THE ROAD LESS TRAVELED
To Go or Not to Go: 11 Places With a Bad Rap
Mexico, Egypt, Greece…we took a look at some of the most "challenged" destinations to help you determine where the benefits outweigh the risks for travel in the New Year.
The 6.3-magnitude earthquake that shook Christchurch, New Zealand, in February 2011 claimed nearly 200 lives. Ten months later, another quake hit on December 16. The city has suffered serious damage, with blocked streets, collapsed apartment buildings, and structural damage to its famous cathedrals—the tallest building, the Hotel Grand Chancellor Christchurch, is currently being demolished after being declared unstable. Jo McDermott and John Carter of Discovery Travel say, "Tourism has definitely dropped; we stopped operations for a short time after the February earthquake. At the moment, none of the major hotels are operational. We would definitely encourage people to travel to Christchurch and Canterbury, but be aware that accommodations will probably not be in the center." Jodee Merito of Pacific Travel, another local tour operator, adds, "We appreciate people may still be apprehensive, but we welcome tourists to continue using Christchurch as a gateway to the rest of South Island."
To Go or Not to Go? Go, but only to pass through Christchurch on your way to other parts of New Zealand.
The Greek economy may be in big trouble, but you wouldn't know it by looking at the record number of tourists swarming the ancient monuments and beaches in 2011. The Association of Greek Tourism Enterprises reports that numbers are up 12 percent from last year. As Culture and Tourism Minister Pavlos Geroulanos told The New York Times, "Without a doubt, tourism has already helped soften the blow of the economic crisis." But recent riots and strikes in Athens might make prospective travelers think twice—after the October riots, 74 protesters and 32 police officers were hospitalized, flights were grounded, and public transportation around the capital was shut down.
To Go or Not to Go? Go, but stick to the islands and tread lightly in Athens.
In November, floodwaters swept through Thailand, claiming hundreds of lives and inundating vast stretches of farmland. Many tourists largely cleared out of Bangkok, while others are simply staying away; airlines like Cathay Pacific and Singapore Airlines have been forced to cut some of their flights. It's possible to see the major sights—the city center remains unaffected—but many countries, including the U.S., had issued travel alerts. The Sydney Morning Herald quoted Piyasvasti Amranand, president of Thai Airways, as saying: "Passengers are down a lot. No one wants to come to Thailand [when] travel warnings [are issued]." However, by mid-December, the U.S. State Department canceled both of its alerts.
To Go or Not to Go? Go. Visit Phuket or the beaches, but still use caution when navigating Bangkok.
The coast is not clear for surfers and divers along Australia's western coast. Since August 2010, four people have been killed by great white sharks that are attracted to the area's seal colonies. One recent victim was George Thomas Wainwright, a 32-year-old Texas resident who was attacked by a shark while scuba diving near popular Rottnest Island. But consider the numbers in perspective: According to Surf Life Saving Australia, during the past five decades, only one person has been killed on average each year by a shark while 87 swimmers have drowned off Australian beaches. Still, Fisheries Minister Norman Moore says $2.05 million (Australian dollars) will go toward establishing a "Shark Response Unit," and another nearly $2 million will be devoted to more helicopters and beach patrols.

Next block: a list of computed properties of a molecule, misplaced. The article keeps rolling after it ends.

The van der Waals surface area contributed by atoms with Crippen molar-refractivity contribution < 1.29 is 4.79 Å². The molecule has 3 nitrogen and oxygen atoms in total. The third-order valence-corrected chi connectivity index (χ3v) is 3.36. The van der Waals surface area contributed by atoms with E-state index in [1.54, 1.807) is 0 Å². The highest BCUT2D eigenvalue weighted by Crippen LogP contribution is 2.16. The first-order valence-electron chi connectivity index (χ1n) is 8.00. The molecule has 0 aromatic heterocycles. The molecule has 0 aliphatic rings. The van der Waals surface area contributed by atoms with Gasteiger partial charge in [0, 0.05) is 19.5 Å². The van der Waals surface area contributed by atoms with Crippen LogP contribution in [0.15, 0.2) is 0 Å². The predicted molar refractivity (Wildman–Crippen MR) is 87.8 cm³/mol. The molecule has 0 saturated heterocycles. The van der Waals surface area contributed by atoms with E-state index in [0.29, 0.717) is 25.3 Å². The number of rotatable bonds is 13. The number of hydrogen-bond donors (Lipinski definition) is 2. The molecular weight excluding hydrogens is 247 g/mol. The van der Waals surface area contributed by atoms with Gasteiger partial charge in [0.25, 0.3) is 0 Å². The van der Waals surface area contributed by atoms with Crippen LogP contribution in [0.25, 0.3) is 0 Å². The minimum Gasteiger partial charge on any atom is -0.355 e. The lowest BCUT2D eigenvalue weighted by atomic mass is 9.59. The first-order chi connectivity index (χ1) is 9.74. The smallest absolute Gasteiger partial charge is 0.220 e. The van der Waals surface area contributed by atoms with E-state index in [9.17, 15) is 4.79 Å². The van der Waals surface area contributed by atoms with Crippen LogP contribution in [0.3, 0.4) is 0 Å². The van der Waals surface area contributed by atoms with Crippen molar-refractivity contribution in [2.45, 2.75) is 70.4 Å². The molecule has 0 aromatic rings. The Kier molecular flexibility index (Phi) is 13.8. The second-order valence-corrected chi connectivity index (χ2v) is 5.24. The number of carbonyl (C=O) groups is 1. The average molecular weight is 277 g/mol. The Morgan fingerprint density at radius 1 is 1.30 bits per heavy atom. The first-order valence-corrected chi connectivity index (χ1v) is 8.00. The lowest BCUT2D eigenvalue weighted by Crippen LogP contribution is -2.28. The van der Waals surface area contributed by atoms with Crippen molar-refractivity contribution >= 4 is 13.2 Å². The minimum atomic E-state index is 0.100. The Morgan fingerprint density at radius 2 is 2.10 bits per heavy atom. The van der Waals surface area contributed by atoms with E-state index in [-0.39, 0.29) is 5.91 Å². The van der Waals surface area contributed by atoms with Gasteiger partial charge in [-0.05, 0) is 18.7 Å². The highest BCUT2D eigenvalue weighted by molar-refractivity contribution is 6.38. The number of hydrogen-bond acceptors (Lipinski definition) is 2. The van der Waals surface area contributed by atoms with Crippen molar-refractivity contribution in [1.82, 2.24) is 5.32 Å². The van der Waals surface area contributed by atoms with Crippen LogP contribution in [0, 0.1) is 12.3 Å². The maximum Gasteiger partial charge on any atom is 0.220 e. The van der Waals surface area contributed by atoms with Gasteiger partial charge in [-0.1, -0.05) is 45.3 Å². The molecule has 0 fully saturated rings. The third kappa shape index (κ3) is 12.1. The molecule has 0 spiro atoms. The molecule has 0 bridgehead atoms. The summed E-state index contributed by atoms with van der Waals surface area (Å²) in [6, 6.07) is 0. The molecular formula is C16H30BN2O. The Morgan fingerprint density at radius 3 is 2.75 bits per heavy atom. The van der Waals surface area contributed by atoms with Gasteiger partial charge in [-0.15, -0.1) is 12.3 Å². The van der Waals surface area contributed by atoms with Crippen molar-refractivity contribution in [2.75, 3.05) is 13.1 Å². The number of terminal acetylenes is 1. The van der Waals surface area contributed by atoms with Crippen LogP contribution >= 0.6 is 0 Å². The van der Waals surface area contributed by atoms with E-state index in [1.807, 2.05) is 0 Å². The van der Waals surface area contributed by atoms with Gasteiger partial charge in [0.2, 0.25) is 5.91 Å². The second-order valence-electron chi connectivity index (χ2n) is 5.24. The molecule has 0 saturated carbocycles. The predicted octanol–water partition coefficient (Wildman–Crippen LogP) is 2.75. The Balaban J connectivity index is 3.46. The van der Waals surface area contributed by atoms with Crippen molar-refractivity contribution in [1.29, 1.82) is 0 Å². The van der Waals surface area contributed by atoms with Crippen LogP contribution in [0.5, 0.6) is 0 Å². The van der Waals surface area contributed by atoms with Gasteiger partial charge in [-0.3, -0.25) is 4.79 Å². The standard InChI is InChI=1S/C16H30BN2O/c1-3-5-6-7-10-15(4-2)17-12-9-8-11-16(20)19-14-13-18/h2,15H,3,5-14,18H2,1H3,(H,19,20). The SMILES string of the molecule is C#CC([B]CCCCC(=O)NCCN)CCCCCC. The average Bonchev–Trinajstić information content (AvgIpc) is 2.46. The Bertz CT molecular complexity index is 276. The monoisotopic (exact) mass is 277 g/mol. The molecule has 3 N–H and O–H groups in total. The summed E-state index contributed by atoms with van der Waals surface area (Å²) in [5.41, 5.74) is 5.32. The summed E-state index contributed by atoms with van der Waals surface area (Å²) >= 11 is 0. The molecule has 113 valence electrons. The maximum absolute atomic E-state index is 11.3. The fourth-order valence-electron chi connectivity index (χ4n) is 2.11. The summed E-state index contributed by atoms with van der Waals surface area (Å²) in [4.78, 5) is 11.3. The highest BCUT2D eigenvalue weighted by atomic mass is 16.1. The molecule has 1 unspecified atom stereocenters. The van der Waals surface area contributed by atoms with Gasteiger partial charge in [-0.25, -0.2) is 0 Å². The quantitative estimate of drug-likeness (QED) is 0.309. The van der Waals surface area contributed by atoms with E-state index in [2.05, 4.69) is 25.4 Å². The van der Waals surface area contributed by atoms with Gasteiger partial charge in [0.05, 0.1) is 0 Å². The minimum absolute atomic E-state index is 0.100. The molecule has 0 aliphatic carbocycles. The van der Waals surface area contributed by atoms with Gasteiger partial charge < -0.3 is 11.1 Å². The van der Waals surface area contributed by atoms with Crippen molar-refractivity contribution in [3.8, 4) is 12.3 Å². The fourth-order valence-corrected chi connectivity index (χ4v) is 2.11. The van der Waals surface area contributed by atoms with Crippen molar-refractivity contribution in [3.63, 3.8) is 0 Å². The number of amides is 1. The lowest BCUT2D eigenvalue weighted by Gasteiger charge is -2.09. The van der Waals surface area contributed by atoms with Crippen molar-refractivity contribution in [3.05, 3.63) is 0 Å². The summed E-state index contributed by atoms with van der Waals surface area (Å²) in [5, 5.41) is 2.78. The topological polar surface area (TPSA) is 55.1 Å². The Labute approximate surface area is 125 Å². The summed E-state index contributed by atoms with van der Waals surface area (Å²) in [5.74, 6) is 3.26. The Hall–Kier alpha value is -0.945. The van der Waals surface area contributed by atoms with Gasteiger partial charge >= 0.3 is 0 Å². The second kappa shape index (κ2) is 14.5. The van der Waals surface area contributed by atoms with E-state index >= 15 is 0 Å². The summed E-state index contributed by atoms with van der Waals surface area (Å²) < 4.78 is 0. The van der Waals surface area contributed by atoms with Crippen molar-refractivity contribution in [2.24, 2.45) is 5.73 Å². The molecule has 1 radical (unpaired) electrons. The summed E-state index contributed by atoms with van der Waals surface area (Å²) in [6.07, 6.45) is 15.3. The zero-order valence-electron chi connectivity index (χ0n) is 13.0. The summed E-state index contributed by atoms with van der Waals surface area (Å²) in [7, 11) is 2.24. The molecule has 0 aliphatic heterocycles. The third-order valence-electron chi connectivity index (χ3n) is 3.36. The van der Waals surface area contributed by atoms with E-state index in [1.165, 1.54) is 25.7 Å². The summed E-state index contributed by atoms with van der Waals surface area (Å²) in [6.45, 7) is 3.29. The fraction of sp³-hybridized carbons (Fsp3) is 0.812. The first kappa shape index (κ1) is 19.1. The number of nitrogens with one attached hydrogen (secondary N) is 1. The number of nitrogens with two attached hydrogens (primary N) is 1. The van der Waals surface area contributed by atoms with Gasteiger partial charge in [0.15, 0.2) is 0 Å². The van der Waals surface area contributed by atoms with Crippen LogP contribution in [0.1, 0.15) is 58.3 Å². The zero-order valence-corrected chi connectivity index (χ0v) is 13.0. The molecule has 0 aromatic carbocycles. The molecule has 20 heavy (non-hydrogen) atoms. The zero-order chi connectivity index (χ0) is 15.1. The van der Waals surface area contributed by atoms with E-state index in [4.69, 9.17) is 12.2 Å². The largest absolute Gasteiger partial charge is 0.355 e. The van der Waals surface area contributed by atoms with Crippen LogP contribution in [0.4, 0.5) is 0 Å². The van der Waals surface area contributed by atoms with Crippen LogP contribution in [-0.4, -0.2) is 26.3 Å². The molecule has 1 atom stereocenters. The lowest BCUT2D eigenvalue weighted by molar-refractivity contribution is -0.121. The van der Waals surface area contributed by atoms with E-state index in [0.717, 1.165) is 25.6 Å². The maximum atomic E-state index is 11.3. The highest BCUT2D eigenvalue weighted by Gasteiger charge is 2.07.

To Go or Not to Go? Go.
As one of the world's poorest countries, Haiti has never been a major tourist spot—most foreign visitors only see it on a side trip from the neighboring Dominican Republic. A devastating 7-magnitude earthquake in January 2010 dealt the nation another blow, claiming more than 300,000 lives, demolishing Port-au-Prince, and costing the impoverished nation a staggering $8 billion to $14 billion. The U.S. Department of State issued a travel warning in August to strongly discourage U.S. citizens from entering the country on their own, urging citizens to consider carefully all travel to Haiti, citing crime, armed robbery, and kidnapping.
To Go or Not to Go? Don't go.
Officially, Libya was declared liberated in October after Colonel Muammar Kaddafi was captured and killed. But the civil war and its aftermath have effectively destroyed the North African nation's tourism potential, at least for the time being. Amelia Stewart, director of Simoon Travel, says, "I'm hoping to go out on a [reconnaissance trip] to Libya in the New Year.... All my colleagues and friends are OK, although [they've] been displaced and are still trying to get back to some kind of normality given that most of them are based in Misrata. [Everyone is] keen to start working again, and it's purely politics and infrastructure that are stalling them at the moment. Tourist visas are not being issued at present, nor are there direct flights from the U.K., so I think it will be some time before tourism starts up again—the tourism industry is saying autumn 2012, although I think this is optimistic." A spokesperson for Temehu Tourism Services added, "Libyans are focused on getting back on their feet. Tour operators and all other sectors of the infrastructure should do all they could to help Libya in times of need. Work must go on." The U.S. Department of State has issued a travel warning against nonessential trips to this deeply afflicted region.
To Go or Not to Go? Don't go.
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